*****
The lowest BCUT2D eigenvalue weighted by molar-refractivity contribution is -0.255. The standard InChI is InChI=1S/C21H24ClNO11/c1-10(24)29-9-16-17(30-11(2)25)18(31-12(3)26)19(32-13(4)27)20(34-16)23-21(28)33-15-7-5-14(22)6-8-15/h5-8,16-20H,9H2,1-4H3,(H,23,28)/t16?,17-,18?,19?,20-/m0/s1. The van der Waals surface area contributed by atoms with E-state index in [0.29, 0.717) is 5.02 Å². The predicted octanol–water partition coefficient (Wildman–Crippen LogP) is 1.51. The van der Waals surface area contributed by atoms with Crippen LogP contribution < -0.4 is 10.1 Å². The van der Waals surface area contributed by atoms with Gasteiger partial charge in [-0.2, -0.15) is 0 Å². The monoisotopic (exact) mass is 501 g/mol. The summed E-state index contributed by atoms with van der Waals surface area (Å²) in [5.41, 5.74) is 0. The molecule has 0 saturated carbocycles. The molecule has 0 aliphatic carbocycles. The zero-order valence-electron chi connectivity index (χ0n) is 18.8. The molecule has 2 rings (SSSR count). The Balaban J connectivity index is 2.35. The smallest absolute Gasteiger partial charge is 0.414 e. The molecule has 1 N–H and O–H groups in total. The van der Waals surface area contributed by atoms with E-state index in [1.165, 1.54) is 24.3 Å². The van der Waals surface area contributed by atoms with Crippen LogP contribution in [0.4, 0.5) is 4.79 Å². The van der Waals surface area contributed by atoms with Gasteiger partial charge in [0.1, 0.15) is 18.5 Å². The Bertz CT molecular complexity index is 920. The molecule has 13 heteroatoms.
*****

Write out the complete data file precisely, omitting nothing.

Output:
The lowest BCUT2D eigenvalue weighted by molar-refractivity contribution is -0.255. The standard InChI is InChI=1S/C21H24ClNO11/c1-10(24)29-9-16-17(30-11(2)25)18(31-12(3)26)19(32-13(4)27)20(34-16)23-21(28)33-15-7-5-14(22)6-8-15/h5-8,16-20H,9H2,1-4H3,(H,23,28)/t16?,17-,18?,19?,20-/m0/s1. The van der Waals surface area contributed by atoms with E-state index in [0.29, 0.717) is 5.02 Å². The predicted octanol–water partition coefficient (Wildman–Crippen LogP) is 1.51. The van der Waals surface area contributed by atoms with Crippen LogP contribution < -0.4 is 10.1 Å². The van der Waals surface area contributed by atoms with Gasteiger partial charge in [-0.2, -0.15) is 0 Å². The monoisotopic (exact) mass is 501 g/mol. The summed E-state index contributed by atoms with van der Waals surface area (Å²) in [5.41, 5.74) is 0. The molecule has 0 saturated carbocycles. The molecule has 0 aliphatic carbocycles. The zero-order valence-electron chi connectivity index (χ0n) is 18.8. The molecule has 2 rings (SSSR count). The Balaban J connectivity index is 2.35. The smallest absolute Gasteiger partial charge is 0.414 e. The molecule has 1 N–H and O–H groups in total. The van der Waals surface area contributed by atoms with E-state index in [1.165, 1.54) is 24.3 Å². The van der Waals surface area contributed by atoms with Crippen LogP contribution in [0.4, 0.5) is 4.79 Å². The van der Waals surface area contributed by atoms with Gasteiger partial charge in [0.1, 0.15) is 18.5 Å². The Bertz CT molecular complexity index is 920. The molecule has 13 heteroatoms.